Skip to main content

The authorship of any published scholarly work must reflect the contribution of all who deserve to be included. It is the responsibility of the faculty member or other person in charge to guarantee that fairness and accuracy are exercised in listing the authors. 

The research process includes conception, design (procedures, method), data collection, data analysis, and manuscript preparation. The relative importance of each facet of research can vary among projects and among disciplines. The determination of who is listed as an author, in what order, should be based on the magnitude of contribution made to each facet of the research and on the relative importance of each facet. All authors should have made some significant contribution to the research, and their responsibilities should determine the way they are listed in any resulting manuscript. All parties involved in the research should jointly determine authorship when it is clear that a decision about eventual authorship will need to be made. When appropriate, the nature of each author’s contribution can be described in the publication. 

At the University of Massachusetts, much research involves a professor-student relationship with varying contributions possible from each. Publication or circulation of scholarly work is integral to graduate education. Therefore, graduate students should be vigorously encouraged to participate in the research process. Some general guidelines should prevail. If the student is given and accepts primary responsibility for all areas of a research project, the student should be first author of manuscripts, or sole author if the professor has not made substantial contributions to the study. If the professor conceives and designs a project and is instrumental in other areas of research, the professor should be first author. It is generally inappropriate for a professor to be sole author of the primary report of original research conducted by a student as part of the requirements of a degree.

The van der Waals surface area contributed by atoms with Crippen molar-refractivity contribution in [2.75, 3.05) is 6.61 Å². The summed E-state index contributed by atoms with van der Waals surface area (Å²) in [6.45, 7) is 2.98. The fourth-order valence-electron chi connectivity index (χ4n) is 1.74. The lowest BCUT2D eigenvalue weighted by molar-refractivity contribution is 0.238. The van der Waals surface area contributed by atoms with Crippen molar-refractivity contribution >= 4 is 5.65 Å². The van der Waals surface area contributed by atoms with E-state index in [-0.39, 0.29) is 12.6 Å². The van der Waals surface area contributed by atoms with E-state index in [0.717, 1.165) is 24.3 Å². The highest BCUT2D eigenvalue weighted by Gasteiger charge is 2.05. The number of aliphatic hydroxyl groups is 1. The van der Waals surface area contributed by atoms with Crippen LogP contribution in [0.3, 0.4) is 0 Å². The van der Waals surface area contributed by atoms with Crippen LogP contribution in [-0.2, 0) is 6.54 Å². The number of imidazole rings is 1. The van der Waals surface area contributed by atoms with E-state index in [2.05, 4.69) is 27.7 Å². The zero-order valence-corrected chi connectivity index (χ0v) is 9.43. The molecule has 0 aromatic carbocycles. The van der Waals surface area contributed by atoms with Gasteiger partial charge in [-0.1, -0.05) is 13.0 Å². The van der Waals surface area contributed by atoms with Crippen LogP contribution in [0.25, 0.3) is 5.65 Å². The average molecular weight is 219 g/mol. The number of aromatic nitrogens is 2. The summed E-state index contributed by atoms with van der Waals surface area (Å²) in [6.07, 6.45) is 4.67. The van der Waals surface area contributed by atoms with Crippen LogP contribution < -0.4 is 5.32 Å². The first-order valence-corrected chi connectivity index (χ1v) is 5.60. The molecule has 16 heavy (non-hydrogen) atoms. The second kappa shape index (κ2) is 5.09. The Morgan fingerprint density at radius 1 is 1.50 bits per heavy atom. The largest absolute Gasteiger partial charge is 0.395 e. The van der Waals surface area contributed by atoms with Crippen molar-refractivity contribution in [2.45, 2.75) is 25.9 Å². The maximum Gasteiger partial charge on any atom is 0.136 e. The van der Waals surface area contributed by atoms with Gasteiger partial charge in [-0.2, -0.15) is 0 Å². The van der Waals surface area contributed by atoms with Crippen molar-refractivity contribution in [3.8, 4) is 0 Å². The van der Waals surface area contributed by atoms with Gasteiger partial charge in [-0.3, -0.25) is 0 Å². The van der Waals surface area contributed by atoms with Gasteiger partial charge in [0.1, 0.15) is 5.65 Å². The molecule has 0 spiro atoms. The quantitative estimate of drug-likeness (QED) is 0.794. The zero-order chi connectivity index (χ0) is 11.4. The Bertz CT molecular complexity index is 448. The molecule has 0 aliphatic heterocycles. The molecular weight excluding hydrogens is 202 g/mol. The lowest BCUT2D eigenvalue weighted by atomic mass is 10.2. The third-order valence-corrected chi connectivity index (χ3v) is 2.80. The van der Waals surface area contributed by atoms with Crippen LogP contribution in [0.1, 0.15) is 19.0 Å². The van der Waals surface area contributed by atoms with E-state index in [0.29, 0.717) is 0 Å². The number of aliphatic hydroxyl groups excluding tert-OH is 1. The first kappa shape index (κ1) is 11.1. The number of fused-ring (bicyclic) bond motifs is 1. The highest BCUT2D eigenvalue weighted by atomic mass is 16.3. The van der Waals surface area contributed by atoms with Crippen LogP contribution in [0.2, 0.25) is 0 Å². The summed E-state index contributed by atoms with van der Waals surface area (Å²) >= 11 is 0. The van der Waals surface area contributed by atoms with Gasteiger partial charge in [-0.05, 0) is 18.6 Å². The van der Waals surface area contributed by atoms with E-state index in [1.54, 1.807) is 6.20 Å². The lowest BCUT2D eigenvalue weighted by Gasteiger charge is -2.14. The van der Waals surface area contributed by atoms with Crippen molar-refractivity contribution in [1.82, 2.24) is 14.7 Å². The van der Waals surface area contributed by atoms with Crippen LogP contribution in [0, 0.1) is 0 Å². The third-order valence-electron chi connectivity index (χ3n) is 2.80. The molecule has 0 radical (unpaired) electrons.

These are general conditions, but special ones may also obtain. 

  1. Directors of research units or laboratories should not automatically be authors on research publications from their research organization, nor should authorship be automatically tied to providing funding for research. 
  2. Simply executing a job for which pay is taken (e.g., performing routine duties under the direction of an advisor/PI) does not automatically convey the right to authorship. Significant contributions to the research must be made. 
  3. Student papers written as part of course requirements should not be coauthored by the professor unless the professor has made a significant contribution to the paper at some phase of the project, including revising the manuscript after it was submitted to fulfill course requirements.